An image analysis method to determine crystal size distributions of olivine in kimberlite

Eun-Jung Holden, S. Moss, J.K. Russell, Mike Dentith

    Research output: Contribution to journalArticlepeer-review

    21 Citations (Scopus)


    Crystal size distributions (CSDs) are a standard method of describing populations of crystals within magmatic rocks. Olivine is the dominant phase in kimberlite (∼40–50% by volume) and features a diverse range of sizes, shapes and origins. CSDs of olivine provide a logical means of semi-quantitatively characterising kimberlite. The CSDs can then be used to distinguish or correlate between kimberlite bodies or to investigate processes related to ascent, emplacement and eruption. In this paper, we present an automatic image analysis technique that provides efficient quantification of olivine CSDs within digital images of polished slabs of kimberlite. This technique relies on a combination of algorithms for detecting regions of interest (ROI) and for segmentation of ROIs in order to identify individual olivine crystals that are used for size distribution datasets. The detection process identifies regions expected to be olivine using a model-based colour detection technique using Mahalanobis distance combined with texture analysis based on local standard deviation and greyscale foreground enhancement techniques. The segmentation process separates adjacent domains to identify individual crystals using an iterative marker-based watershed algorithm to separate adjoined structures of varying sizes. We demonstrate the utility of automatic image analysis by comparing CSDs for olivine derived from this method versus results from manual digitisation of olivine grains. The automatic detection system correctly identified ∼86% of the manually detected olivine domains; ∼88% of the automatically detected regions correctly correlate to manually defined olivine grains. Discrepancies between the two methods are mostly the result of oversimplification of crystal margins (i.e. rounding) by manual tracing whereas automatic boundary recognition shows clear advantages in identifying irregularities in crystal edges. Closer examination of the results shows that both methods suffer from under-representation of smaller crystals due to: (1) human subjectivity and error in manual tracing and (2) noise removal processes in automatic detection. Automatic detection of olivine grains is much more efficient than conventional manual tracing; manual detection requires ∼6 h per sample versus ∼1 min for automatic analysis of the same sample.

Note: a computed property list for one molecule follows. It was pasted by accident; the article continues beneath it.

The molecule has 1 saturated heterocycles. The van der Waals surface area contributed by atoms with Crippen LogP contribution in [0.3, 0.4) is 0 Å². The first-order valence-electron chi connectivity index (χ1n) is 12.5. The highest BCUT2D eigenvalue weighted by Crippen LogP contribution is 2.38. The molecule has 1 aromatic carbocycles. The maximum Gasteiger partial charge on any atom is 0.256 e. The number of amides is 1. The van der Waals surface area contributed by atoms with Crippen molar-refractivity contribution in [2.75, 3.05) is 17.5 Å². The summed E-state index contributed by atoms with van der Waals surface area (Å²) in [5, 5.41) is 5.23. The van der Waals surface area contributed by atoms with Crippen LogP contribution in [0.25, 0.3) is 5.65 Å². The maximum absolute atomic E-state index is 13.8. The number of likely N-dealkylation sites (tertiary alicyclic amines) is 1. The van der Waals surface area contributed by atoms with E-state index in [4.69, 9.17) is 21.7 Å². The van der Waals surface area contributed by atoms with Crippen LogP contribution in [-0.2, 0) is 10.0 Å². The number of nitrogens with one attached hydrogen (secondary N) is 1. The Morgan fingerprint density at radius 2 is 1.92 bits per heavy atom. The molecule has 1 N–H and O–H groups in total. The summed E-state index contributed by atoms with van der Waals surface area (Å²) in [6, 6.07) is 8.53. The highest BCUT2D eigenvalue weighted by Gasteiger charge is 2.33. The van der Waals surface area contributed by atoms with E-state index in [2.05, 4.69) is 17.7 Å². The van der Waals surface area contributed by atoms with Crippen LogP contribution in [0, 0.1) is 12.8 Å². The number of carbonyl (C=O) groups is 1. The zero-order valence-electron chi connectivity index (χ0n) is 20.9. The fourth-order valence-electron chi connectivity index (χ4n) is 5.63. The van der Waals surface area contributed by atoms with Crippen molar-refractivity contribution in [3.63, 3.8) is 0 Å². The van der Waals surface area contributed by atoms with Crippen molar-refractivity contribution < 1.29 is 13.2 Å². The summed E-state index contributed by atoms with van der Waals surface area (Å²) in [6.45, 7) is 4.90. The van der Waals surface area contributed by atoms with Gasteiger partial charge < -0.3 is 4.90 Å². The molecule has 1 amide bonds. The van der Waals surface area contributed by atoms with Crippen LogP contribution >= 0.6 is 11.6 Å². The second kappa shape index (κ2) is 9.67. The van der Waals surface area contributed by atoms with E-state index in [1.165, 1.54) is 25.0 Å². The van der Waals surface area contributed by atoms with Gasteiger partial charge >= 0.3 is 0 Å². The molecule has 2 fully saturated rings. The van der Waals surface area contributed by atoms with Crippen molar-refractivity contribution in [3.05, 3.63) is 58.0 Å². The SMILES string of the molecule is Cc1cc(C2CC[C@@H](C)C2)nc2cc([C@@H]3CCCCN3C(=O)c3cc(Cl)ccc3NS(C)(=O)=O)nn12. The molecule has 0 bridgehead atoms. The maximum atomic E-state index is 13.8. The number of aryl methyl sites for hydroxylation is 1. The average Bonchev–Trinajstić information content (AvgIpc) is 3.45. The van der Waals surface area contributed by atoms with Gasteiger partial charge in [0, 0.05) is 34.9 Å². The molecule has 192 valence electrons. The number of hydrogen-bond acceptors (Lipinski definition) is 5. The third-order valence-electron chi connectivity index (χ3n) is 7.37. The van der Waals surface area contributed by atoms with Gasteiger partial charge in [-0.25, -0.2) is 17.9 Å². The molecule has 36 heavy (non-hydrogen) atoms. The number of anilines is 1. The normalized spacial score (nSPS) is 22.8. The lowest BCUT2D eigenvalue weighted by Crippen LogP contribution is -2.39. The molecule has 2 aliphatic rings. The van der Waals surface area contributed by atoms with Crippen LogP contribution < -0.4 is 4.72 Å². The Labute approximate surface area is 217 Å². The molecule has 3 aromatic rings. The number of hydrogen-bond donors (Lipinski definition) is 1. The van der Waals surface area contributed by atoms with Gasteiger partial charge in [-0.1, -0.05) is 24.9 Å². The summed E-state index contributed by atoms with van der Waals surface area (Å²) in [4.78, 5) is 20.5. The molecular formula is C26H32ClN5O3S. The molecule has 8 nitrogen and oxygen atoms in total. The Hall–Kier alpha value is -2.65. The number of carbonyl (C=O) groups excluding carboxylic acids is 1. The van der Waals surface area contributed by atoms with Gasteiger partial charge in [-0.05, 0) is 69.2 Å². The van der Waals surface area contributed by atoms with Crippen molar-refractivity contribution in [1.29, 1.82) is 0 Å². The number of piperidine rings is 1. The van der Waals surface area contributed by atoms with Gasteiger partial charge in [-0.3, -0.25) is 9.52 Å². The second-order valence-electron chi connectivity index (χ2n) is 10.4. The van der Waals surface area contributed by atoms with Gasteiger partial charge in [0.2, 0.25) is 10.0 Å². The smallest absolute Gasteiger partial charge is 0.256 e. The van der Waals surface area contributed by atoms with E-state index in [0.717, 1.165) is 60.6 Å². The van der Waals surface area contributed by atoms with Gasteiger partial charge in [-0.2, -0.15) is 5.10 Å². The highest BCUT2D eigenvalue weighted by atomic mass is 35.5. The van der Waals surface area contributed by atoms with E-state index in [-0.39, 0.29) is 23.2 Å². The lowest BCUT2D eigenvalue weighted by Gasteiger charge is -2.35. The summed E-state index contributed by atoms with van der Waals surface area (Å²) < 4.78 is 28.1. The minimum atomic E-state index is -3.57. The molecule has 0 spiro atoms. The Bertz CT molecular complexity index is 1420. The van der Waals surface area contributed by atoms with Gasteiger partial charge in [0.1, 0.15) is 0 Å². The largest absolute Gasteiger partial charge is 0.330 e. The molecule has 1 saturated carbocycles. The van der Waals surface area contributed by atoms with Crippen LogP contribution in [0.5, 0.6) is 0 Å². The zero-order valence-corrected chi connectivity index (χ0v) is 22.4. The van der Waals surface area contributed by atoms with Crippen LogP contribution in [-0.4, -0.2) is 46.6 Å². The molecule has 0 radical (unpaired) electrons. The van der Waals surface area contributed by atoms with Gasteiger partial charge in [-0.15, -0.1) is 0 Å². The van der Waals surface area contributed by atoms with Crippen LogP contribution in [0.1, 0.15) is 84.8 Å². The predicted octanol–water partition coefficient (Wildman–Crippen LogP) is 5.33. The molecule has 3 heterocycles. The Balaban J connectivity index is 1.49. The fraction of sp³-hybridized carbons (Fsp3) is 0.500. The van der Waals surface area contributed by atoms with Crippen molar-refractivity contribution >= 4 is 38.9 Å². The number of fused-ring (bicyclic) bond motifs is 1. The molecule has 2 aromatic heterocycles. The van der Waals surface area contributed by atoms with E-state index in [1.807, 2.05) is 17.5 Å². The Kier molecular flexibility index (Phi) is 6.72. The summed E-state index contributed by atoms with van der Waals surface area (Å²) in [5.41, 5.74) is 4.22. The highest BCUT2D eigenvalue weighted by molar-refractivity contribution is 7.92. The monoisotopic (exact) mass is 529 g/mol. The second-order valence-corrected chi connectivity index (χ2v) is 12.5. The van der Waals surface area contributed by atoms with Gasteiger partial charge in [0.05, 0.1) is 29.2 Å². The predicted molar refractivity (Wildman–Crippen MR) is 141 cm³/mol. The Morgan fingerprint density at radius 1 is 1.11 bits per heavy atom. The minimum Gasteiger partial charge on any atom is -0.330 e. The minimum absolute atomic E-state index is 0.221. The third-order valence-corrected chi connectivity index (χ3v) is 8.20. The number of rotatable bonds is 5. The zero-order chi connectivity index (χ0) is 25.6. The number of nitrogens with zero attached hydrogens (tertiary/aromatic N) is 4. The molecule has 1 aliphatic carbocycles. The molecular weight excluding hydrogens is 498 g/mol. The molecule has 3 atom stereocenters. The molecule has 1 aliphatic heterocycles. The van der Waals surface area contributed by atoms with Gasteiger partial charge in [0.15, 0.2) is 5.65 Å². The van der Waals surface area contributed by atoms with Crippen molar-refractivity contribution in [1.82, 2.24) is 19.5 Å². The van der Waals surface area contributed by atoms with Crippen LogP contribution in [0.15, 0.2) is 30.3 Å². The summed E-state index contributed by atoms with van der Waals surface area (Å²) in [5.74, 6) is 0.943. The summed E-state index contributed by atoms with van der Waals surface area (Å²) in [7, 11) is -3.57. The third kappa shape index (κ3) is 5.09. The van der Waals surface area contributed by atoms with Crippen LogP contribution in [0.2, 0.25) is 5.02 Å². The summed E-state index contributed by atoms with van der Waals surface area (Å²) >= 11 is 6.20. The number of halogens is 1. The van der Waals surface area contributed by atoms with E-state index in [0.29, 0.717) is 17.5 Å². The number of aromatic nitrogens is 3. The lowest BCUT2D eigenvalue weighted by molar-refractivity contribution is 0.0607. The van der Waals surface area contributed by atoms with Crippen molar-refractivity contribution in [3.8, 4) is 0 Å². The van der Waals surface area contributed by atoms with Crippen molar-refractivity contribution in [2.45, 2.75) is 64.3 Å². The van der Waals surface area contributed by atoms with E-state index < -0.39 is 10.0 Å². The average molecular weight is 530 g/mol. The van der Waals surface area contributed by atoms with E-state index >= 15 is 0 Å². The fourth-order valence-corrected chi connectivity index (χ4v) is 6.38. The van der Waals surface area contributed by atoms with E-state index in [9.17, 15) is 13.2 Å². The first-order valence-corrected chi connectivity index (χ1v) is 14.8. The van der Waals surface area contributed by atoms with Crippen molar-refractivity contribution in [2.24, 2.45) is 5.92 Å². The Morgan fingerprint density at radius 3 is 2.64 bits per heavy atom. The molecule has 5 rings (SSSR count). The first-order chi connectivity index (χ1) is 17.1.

Original languageEnglish
    Pages (from-to)255-268
    Issue number3
    Publication statusPublished - 2009


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